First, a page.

metz·log

Running (almost) anything on Nginx with uWSGI

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This is a sort of follow-up post to Running Trac on Nginx with Phusion Passenger.

As my hosting needs have slightly changed lately I now have no immediate need for running Ruby, Rails or Rack applications. I’m lately using more and more web applications but they are based on different technologies. The current list looks like:

From the list above, Phusion Passenger currently only supports Trac. Also it doesn’t seem to work with the Firefox Sync Server as its standard installation recommends virtualenv and Passenger always uses the system-wide Python installation unless you want to apply ugly hacks (loading another interpreter from a running Python script).

So overall Phusion Passenger did not look like a good match for my needs anymore and I started looking for something else that could handle as many technologies as possible without me needing to setup a different application server for each technology (and learning a different configuration syntax for each of them).

Enter uWSGI

It turns out that there’s already something that does handle most (if not all) of the above mentioned languages or frameworks and it’s called uWSGI. Despite its name, uWSGI supports far more than running Python-based UWSGI applications thanks to its plugin system and a truckload of plugins that are part of the standard distribution. This also includes Rack-based applications (probably includes Rails as well), PHP and even plain old CGI.

Unfortunately uWSGI is not yet available in Debian Squeeze (stable) but it’s part of Debian Wheezy (testing). Because Wheezy is currently in feature freeze and has proven to be “stable enough” on all my Linux boxes I’ve decided to use Debian Wheezy for my new root-server.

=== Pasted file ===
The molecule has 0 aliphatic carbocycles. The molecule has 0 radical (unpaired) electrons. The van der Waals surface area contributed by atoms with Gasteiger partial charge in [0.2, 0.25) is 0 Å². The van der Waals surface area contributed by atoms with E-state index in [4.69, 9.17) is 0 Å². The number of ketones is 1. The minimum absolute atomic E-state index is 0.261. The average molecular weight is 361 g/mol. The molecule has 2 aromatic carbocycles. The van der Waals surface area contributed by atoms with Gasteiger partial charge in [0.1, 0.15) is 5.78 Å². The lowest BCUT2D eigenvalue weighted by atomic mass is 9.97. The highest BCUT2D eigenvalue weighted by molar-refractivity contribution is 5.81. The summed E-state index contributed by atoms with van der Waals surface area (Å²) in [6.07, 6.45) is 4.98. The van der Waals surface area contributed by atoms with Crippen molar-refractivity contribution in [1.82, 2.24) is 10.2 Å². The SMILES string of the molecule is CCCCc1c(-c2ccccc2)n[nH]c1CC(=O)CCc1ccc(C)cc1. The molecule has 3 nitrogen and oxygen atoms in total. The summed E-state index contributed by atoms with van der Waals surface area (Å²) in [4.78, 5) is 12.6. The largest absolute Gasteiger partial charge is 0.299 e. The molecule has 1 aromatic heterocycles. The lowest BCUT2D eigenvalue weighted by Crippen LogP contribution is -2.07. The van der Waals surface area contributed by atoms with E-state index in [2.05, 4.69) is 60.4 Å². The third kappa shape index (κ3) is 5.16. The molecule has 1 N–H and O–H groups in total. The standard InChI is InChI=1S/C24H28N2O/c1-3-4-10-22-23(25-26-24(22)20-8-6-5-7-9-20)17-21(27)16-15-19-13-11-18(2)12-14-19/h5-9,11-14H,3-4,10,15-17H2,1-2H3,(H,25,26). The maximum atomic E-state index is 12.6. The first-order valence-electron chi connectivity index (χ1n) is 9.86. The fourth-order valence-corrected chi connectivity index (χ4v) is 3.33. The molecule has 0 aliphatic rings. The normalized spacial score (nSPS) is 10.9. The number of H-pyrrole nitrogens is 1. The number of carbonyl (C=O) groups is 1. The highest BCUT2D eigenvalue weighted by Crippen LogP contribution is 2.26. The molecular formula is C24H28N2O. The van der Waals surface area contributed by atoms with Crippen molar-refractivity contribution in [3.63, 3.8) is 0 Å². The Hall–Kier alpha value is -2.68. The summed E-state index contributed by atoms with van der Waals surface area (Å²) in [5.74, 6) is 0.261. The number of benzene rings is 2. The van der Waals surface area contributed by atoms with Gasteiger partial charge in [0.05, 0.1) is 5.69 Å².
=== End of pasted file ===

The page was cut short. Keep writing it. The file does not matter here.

Installing uWSGI on Debian Wheezy

Installing uWSGI is just a matter of apt-get install uwsgi-core and then add any of uwsgi-plugin-foo packages to the mix. I started with uwsgi-plugin-python and uwsgi-plugin-cgi.

For some reason Debian does not package the PHP plugin for uWSGI, fortunately building it manually is not that much work:

  • Install packages libphp5-embed and php5-dev
  • Fetch uwsgi package sources using apt-get source uwsgi
  • Copy debian/buildconf/uwsgi-plugin.ini.in to debian/buildconf/uwsgi-plugin.ini and replace @@curdir@@ with the absolute path to the source directory
  • Execute python uwsgiconfig.py --plugin plugins/php debian/buildconf/uwsgi-plugin.ini to build the plugin
  • The resulting plugin_php.so can now be copied to /usr/lib/uwsgi/plugins/

Please note that every time libphp5-embed received an update so far I also had to rebuild the plugin. I don’t know exactly why that’s the case but I guess it’s a trick to make me submit a patch to the Debian uWSGI packager(s) ;)

Configuring uWSGI and Nginx

In the following I’ll show a few configuration examples how I got different applications and languages working with uWSGI and Nginx.

Because all this is on Debian Wheezy every uWSGI app creates a socket at /var/run/uwsgi/app/APPNAME/socket. For more information about the default configuration of an application just check /usr/share/uwsgi/conf/default.ini and uWSGI Configuration Options.

In my examples all uWSGI apps run as their own user instead of www-data. This is of course not needed but should be a little bit more secure. For even more separation it would probably make sense to add chrooting and setting POSIX Capabilites as documented in the Securing uWSGI section of uWSGI documentation but I’ll omit that to keep the examples small.

Cgit on Nginx with uWSGI